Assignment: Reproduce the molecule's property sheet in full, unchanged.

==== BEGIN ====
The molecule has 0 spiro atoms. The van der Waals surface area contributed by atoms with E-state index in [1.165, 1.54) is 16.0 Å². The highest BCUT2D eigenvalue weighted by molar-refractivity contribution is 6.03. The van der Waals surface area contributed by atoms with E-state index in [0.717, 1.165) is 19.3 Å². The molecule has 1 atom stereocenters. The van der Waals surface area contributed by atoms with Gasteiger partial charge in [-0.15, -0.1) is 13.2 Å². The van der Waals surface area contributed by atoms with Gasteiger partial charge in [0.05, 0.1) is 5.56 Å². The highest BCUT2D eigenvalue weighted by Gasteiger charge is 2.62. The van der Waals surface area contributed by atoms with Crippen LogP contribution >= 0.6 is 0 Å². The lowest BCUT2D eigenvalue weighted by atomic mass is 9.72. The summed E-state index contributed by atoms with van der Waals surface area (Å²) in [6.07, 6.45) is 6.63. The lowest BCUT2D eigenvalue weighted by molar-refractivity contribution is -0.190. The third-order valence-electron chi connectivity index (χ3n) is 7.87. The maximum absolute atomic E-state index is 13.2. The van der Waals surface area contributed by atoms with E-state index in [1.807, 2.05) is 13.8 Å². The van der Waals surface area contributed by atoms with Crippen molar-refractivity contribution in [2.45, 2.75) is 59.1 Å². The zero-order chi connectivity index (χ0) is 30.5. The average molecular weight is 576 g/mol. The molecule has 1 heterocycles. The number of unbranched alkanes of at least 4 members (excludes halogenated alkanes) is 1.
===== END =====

The molecule has 0 spiro atoms. The van der Waals surface area contributed by atoms with E-state index in [1.165, 1.54) is 16.0 Å². The highest BCUT2D eigenvalue weighted by molar-refractivity contribution is 6.03. The van der Waals surface area contributed by atoms with E-state index in [0.717, 1.165) is 19.3 Å². The molecule has 1 atom stereocenters. The van der Waals surface area contributed by atoms with Gasteiger partial charge in [-0.15, -0.1) is 13.2 Å². The van der Waals surface area contributed by atoms with Gasteiger partial charge in [0.05, 0.1) is 5.56 Å². The highest BCUT2D eigenvalue weighted by Gasteiger charge is 2.62. The van der Waals surface area contributed by atoms with Crippen LogP contribution >= 0.6 is 0 Å². The lowest BCUT2D eigenvalue weighted by atomic mass is 9.72. The summed E-state index contributed by atoms with van der Waals surface area (Å²) in [6.07, 6.45) is 6.63. The lowest BCUT2D eigenvalue weighted by molar-refractivity contribution is -0.190. The third-order valence-electron chi connectivity index (χ3n) is 7.87. The maximum absolute atomic E-state index is 13.2. The van der Waals surface area contributed by atoms with E-state index in [1.807, 2.05) is 13.8 Å². The van der Waals surface area contributed by atoms with Crippen molar-refractivity contribution in [2.45, 2.75) is 59.1 Å². The zero-order chi connectivity index (χ0) is 30.5. The average molecular weight is 576 g/mol. The molecule has 1 heterocycles. The number of unbranched alkanes of at least 4 members (excludes halogenated alkanes) is 1.